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Prehistoric Marine Resource Use in the Indo-Pacific Regions

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Book Series: Terra Australis ISBN: 9781925021257 Year: Pages: 204 DOI: 10.26530/OAPEN_462766 Language: English
Publisher: ANU Press
Subject: Archaeology
Added to DOAB on : 2014-01-13 12:33:31
License: ANU Press

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Although historic sources provide information on recent centuries, archaeology can contribute longer term understandings of pre-industrial marine exploitation in the Indo-Pacific region, providing valuable baseline data for evaluating contemporary ecological trends. This volume contains eleven papers which constitute a diverse but coherent collection on past and present marine resource use in the Indo-Pacific region, within a human-ecological perspective. The geographical focus extends from Eastern Asia, mainly Japan and Insular Southeast Asia (especially the Philippines) to the tropical Pacific (Micronesia, Melanesia, and Polynesia) and outlying sites in coastal Tanzania (Indian Ocean) and coastal California (North Pacific). The volume is divided thematically and temporally into four parts: Part 1, Prehistoric and historic marine resource use in the Indo-Pacific Region; Part 2, Specific marine resource use in the Pacific and Asia; Part 3, Marine use and material culture in the Western Pacific; and Part 4, Modern marine use and resource management.

Fishing for Human Perceptions in Coastal and Island Marine Resource Use Systems

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Book Series: Frontiers Research Topics ISSN: 16648714 ISBN: 9782889454594 Year: Pages: 175 DOI: 10.3389/978-2-88945-459-4 Language: English
Publisher: Frontiers Media SA
Subject: Science (General) --- Oceanography
Added to DOAB on : 2018-11-16 17:17:57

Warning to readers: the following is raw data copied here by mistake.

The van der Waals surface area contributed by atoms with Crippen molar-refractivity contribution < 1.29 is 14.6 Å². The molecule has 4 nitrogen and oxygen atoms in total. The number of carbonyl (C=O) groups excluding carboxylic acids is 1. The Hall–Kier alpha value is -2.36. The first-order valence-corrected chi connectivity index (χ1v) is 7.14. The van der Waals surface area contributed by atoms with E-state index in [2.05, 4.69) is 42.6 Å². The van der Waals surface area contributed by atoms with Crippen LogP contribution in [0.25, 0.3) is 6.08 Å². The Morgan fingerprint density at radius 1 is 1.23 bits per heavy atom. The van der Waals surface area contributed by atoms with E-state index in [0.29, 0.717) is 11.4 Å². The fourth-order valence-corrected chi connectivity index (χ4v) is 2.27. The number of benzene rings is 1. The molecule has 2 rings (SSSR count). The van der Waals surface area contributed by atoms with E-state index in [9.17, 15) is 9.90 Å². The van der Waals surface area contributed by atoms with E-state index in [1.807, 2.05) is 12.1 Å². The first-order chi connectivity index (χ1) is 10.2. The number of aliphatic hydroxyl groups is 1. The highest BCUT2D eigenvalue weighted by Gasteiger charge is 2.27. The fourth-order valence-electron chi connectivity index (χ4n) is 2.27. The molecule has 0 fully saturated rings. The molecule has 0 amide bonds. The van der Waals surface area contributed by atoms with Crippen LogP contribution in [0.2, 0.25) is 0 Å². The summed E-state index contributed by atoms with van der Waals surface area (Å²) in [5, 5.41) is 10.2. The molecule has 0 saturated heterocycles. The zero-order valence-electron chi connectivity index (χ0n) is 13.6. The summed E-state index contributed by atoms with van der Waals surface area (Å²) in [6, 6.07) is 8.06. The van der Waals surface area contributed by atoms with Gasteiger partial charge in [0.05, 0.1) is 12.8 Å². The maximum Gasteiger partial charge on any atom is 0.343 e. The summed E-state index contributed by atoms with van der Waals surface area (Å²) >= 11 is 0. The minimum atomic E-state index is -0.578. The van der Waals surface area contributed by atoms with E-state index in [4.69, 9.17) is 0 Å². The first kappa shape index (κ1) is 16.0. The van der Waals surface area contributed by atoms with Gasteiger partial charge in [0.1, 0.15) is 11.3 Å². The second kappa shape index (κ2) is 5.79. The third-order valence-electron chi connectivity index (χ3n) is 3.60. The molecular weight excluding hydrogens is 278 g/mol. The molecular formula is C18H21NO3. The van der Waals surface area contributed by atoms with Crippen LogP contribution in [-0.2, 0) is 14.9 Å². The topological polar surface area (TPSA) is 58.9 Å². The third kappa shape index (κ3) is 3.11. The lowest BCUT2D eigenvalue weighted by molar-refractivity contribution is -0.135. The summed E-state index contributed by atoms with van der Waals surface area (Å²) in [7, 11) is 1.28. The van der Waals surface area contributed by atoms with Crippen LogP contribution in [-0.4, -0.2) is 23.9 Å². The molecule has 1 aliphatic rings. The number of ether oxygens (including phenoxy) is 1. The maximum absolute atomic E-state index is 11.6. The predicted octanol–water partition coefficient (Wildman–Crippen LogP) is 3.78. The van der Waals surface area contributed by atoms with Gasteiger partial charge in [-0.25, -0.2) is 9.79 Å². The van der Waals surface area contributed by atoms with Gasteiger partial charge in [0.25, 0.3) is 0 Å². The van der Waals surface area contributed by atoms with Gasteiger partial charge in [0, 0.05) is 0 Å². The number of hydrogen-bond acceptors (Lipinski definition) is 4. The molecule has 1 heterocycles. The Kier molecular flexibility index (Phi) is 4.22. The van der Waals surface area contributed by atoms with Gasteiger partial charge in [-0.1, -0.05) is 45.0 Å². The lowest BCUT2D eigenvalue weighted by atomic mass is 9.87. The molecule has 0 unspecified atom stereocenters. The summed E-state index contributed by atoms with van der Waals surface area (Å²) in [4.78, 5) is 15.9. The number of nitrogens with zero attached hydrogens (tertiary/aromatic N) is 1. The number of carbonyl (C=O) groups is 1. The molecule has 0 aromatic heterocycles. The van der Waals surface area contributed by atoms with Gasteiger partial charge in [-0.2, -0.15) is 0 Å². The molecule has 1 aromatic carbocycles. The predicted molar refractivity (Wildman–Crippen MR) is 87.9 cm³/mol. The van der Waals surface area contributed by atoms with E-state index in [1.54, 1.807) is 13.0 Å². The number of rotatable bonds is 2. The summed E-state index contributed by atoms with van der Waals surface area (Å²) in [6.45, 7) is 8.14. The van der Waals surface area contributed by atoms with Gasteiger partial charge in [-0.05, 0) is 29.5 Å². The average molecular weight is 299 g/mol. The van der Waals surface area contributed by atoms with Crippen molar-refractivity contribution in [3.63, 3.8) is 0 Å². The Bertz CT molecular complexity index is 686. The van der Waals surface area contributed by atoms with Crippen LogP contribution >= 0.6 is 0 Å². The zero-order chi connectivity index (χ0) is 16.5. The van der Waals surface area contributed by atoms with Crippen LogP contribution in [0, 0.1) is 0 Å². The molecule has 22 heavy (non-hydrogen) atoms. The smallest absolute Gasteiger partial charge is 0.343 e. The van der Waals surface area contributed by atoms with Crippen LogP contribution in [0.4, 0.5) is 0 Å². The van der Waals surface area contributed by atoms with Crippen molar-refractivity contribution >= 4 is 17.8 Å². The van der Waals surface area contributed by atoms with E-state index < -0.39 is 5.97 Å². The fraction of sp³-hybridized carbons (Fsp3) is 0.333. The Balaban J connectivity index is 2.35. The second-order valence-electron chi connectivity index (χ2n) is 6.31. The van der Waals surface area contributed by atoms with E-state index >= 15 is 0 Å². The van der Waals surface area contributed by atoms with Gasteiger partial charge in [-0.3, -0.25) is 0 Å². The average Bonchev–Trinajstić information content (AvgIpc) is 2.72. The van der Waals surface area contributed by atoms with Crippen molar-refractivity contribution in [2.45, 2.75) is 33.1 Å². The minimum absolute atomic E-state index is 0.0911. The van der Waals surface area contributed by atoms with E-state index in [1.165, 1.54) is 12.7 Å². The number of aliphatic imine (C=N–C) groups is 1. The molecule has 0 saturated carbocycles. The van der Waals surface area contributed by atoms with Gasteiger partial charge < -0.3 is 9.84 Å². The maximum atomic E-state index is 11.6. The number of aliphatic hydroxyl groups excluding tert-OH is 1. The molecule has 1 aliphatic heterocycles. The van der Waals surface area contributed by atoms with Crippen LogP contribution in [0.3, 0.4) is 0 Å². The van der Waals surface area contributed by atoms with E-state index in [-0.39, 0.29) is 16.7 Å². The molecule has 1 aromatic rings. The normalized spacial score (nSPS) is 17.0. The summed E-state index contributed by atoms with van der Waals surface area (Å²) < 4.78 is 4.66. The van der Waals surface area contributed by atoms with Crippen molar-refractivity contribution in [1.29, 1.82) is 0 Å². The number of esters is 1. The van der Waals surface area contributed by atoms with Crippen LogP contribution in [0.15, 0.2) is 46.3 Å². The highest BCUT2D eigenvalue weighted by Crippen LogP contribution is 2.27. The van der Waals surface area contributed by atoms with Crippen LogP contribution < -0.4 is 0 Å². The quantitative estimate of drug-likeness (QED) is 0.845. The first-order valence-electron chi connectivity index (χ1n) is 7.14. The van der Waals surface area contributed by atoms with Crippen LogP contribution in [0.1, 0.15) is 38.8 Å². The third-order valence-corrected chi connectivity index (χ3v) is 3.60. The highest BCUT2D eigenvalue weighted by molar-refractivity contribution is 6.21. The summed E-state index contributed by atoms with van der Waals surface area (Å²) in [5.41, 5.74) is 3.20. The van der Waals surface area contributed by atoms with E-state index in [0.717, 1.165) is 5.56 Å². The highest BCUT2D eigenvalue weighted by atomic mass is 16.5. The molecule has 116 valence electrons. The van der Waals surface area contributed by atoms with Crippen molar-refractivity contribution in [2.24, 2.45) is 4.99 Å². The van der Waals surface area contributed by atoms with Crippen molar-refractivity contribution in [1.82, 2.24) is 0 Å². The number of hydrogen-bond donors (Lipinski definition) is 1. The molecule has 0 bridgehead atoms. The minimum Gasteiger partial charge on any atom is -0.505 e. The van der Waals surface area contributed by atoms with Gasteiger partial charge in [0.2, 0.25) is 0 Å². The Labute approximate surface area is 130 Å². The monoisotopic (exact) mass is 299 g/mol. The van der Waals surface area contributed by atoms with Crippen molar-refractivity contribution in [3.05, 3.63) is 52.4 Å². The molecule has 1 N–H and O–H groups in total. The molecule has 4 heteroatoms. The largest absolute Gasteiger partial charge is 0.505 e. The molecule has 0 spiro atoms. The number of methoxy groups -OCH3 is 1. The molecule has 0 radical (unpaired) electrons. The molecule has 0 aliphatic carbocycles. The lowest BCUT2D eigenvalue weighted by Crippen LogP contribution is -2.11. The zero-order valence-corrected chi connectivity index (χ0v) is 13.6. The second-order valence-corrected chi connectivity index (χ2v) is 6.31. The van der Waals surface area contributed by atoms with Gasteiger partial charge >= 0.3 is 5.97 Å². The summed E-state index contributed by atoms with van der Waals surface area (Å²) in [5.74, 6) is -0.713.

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Human perceptions, decision-making and (pro-) environmental behaviour are closely connected. This Research Topic focuses on bringing together perceptions and behaviour for sustainable coastal and island marine resource use systems. Management and governance of (large and small-scale) coastal marine resource use systems function in highly complex social and ecological environments, which are culturally embedded, economically interest-led and politically biased. Management processes therefore have to integrate multiple perspectives as well as perception-driven standpoints on the individual as well as the decision-makers’ levels. Consequently, the analysis of perceptions has developed not only as part of philosophy and psychology but also of environmental science, anthropology and human geography. It encompasses intuitions, values, attitudes, thoughts, mind-sets, place attachments and sense of place. All of these influence human behavior and action, and are collected or are available within the respective marine resource use system, which may support the livelihood of a large part of the local population. Management and governance are not only about mediating between resource use conflicts or establishing marine protected areas, they deal with people and their ideas and perceptions. Understanding the related decision-making processes on multiple scales and levels hence means much more than economically assessing the available marine resources or existing threats to the associated system. Over the past decade, there has been a growing inter- and transdisciplinary international community becoming interested in research which integrates perceptions of coastal and inland residents, local and regional stakeholder groups, as well as resource and environmental managers and decision-makers. By acknowledging the importance of the individual perspective and interest-led personal views, it became obvious how valuable and important these sources of information are for coastal research. An increase of research effort spent on the link between perceptions and behaviour in marine resource use systems is thus both timely and needed. By offering a diversity of inspiring and comprehensive contributions on the link between perceptions and behaviour, this Research Topic aspires to critically enlighten the discourse and applicability of such research for finding sustainable, locally identified, anchored and integrated marine resource use pathways.

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